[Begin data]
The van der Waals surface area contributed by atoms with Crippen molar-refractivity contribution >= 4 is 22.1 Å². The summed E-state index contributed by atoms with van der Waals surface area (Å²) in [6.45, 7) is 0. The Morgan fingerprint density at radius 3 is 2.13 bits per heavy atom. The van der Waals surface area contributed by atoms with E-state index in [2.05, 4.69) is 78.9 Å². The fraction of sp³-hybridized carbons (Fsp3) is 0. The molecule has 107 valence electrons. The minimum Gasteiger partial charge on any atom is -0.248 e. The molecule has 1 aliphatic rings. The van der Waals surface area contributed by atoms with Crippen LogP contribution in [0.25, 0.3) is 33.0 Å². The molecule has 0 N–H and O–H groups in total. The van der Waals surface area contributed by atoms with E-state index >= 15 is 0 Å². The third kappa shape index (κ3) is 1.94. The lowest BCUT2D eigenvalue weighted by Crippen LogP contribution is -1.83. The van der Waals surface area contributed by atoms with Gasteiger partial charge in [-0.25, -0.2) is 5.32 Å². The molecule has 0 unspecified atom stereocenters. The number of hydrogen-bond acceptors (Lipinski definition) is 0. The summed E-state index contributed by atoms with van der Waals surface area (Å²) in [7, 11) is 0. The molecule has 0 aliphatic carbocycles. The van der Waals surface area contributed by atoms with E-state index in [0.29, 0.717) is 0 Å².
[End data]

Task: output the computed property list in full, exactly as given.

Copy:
The van der Waals surface area contributed by atoms with Crippen molar-refractivity contribution >= 4 is 22.1 Å². The summed E-state index contributed by atoms with van der Waals surface area (Å²) in [6.45, 7) is 0. The Morgan fingerprint density at radius 3 is 2.13 bits per heavy atom. The van der Waals surface area contributed by atoms with E-state index in [2.05, 4.69) is 78.9 Å². The fraction of sp³-hybridized carbons (Fsp3) is 0. The molecule has 107 valence electrons. The minimum Gasteiger partial charge on any atom is -0.248 e. The molecule has 1 aliphatic rings. The van der Waals surface area contributed by atoms with Crippen LogP contribution in [0.25, 0.3) is 33.0 Å². The molecule has 0 N–H and O–H groups in total. The van der Waals surface area contributed by atoms with E-state index >= 15 is 0 Å². The third kappa shape index (κ3) is 1.94. The lowest BCUT2D eigenvalue weighted by Crippen LogP contribution is -1.83. The van der Waals surface area contributed by atoms with Gasteiger partial charge in [-0.25, -0.2) is 5.32 Å². The molecule has 0 unspecified atom stereocenters. The number of hydrogen-bond acceptors (Lipinski definition) is 0. The summed E-state index contributed by atoms with van der Waals surface area (Å²) in [7, 11) is 0. The molecule has 0 aliphatic carbocycles. The van der Waals surface area contributed by atoms with E-state index in [0.29, 0.717) is 0 Å².